Sunday, January 31, 2010

SCBWI Annual Conference

After a weekend at this year's Society for Children's Book Writers and Illustrators annual NYC winter conference, I am feeling the creative spirit in spades. Surrounded by 1,047 attendees who range from the aspiring to the accomplished, the conversation at the conference provides insights into the creative process and offers many opportunities to connect with other writers and illustrators. As always, conference organizer and children's book author Lin Oliver never fails to deliver an energetic and humorous opening speech, so I couldn't help but accost her for a photo op. In a lively key note speech, YA novelist Libba Bray, fresh off of winning the Michael Printz award, aptly encouraged attendees to open a whole conversation through their work.
Indeed, it was a weekend of conversation. In one of the breakout sessions, I had the good fortune to sit next to award-winning children's book author Jane Yolen and her daughter, author Heidi Yolen Stemple, where we chatted about a wide range of topics from the evolving book industry to road trips with children. Yolen's recent book The Scarecrow Dance not only features beautiful images, it is a meaningful message presented in well-crafted verse, which was coincidentally scribbled down by Yolen during an earlier writers' conference. Yolen and I discussed the role of the new media platforms like Twitter and Facebook as a means of creating the author's persona and generating interest in his or her work. During the session, Simon and Schuster's art director Laurent Linn provided a fascinating analysis of illustration, comparing traditional paintings against the visual narratives of picture books. For instance, did you know that illustrations for picture books 'read' from left to right? Makes perfect sense.
At lunch, author and poet Jacqueline Woodson gave a great reading of her Newberry Honor book Show Way, the poetic retelling of her family history from slavery to segregation to freedom marches, and ultimately to her own daughter's life. I had heard Woodson read before at the Ethnic Pen Poetry conference in Bayshore a couple of years ago, and it was a treat to hear her read again.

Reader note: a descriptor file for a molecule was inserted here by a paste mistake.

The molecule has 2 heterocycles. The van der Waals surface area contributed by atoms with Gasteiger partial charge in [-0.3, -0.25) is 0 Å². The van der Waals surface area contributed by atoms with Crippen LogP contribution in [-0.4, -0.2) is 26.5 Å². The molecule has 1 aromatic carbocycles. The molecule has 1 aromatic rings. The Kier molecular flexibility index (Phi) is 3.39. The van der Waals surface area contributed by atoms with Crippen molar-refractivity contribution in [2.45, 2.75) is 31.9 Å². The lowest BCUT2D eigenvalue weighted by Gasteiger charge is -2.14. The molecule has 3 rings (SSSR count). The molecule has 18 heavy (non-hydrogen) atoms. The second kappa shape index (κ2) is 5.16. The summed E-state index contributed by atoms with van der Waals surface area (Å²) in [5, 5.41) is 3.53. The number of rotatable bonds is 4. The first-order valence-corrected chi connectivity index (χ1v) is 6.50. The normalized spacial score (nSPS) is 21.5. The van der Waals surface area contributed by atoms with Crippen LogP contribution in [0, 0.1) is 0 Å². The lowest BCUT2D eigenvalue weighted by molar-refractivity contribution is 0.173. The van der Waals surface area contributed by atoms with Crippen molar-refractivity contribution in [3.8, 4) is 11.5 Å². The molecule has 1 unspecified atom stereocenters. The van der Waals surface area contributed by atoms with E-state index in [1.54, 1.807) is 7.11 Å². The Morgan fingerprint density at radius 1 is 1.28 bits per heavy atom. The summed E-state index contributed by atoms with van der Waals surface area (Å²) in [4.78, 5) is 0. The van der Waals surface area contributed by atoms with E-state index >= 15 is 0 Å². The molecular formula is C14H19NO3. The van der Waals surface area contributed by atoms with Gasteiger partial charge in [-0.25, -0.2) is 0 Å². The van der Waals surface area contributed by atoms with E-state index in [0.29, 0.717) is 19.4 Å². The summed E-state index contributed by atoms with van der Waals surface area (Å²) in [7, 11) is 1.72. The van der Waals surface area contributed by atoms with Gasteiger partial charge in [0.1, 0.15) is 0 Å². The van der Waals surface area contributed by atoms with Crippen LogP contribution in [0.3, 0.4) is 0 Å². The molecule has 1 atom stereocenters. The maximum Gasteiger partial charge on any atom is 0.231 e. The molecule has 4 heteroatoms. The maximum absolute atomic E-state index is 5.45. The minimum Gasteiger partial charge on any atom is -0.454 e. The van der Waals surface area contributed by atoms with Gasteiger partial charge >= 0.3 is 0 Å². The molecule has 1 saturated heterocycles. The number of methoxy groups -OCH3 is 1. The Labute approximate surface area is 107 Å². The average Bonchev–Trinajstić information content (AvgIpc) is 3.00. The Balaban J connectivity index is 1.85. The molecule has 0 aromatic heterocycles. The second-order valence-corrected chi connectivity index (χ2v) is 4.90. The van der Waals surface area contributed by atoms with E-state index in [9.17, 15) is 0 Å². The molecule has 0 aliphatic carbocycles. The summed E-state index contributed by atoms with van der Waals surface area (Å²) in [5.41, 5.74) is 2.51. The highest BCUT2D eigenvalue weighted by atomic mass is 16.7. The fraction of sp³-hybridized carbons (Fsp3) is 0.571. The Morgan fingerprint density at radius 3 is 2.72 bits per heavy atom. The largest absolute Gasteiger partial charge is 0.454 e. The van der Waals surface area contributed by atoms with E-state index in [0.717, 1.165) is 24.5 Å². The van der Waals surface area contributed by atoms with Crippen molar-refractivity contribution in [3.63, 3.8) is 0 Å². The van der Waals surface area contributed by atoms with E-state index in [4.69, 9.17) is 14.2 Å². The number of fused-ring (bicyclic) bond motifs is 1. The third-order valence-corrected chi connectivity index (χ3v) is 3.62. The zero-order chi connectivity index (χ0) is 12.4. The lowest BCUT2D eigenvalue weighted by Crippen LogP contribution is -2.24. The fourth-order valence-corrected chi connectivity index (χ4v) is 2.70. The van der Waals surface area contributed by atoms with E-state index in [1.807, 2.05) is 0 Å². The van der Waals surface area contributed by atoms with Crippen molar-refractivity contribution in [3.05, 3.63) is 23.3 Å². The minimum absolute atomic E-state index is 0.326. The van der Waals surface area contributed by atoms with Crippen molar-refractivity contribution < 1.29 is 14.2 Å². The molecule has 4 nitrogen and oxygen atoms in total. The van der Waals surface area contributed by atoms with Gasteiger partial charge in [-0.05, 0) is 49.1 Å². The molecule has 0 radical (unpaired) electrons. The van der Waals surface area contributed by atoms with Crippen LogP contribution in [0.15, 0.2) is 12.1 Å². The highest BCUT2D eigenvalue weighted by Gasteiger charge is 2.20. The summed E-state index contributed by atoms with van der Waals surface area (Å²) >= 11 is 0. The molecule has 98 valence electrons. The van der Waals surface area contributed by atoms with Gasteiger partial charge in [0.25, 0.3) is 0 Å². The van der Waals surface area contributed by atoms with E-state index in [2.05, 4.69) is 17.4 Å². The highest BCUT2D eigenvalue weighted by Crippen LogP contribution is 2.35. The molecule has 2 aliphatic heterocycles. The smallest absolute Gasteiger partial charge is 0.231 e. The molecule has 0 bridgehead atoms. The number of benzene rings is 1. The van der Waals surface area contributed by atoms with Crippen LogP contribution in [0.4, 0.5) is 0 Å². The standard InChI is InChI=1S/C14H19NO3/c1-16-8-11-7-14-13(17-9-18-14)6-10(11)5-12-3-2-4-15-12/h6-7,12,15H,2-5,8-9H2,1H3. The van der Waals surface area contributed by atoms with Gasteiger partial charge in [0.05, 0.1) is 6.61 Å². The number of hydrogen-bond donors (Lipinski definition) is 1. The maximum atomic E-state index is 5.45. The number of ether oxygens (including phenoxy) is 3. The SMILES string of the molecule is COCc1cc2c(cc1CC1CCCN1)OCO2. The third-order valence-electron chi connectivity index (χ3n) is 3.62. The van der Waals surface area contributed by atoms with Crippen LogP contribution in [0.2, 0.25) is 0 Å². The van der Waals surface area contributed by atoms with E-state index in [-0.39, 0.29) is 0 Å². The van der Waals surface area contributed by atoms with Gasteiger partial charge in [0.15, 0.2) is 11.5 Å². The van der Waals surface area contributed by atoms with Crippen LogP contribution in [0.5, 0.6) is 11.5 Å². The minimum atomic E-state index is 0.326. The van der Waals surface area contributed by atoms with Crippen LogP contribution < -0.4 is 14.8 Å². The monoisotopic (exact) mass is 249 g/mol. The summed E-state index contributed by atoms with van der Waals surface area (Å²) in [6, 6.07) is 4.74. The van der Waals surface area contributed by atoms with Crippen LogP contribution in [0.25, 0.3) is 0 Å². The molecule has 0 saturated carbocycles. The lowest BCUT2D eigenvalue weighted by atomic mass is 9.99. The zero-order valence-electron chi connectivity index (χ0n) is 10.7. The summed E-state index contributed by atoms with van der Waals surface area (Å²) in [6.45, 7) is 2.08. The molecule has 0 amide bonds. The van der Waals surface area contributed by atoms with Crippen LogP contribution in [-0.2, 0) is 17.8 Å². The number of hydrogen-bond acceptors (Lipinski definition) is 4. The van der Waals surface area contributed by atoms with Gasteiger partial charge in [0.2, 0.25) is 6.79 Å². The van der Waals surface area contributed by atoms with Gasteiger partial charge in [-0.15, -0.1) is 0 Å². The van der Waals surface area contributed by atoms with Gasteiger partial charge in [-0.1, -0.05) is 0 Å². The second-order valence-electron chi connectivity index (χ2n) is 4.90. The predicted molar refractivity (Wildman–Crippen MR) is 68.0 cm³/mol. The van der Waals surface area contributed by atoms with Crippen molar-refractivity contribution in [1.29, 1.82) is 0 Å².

The SCBWI conference wrapped up today with two more key note speeches-- one by Jim Benton and the other by Jane Yolen. Benton chronicled his career from screening tee shirts to television, proving that a great illustration and a clever wit can bring an illustrious career. And to end with the inspiring speech by Yolen brought the conference full circle.
I could go on and on, but in the end, it's time for me to get back to my own creative process.

2 comments: said...

Just to keep the record straight and not make it sound as if I wrote the book in a rush:

I actually only scribbled down the first verse of SCARECROW'S DANCE at a conference. Though it's true that particular verse changed little over the life of writing the rest.

The writing of the rest of the book took about a year. Then it went to about fifteen publishers,all of whom turned it down. Five revisions for the editor who finally bought it. Then it was gorgeously illustrated.

The thing authors try to do is make the work look and sound effortless. But years went into the making of this particular picture book!


Nadine @ BDG said...

Oh I do hope that I didn't minimize the effort nor the sheer talent that went into your magnificent book. I am amazed that it wasn't recognized immediately!
And to let you know, last night I sat with my ten year old and my six year old and we read the book together-- twice! It was a lovely way to end a Sunday night.
Thank you so much for your insights into the makings of this book. Best, Nadine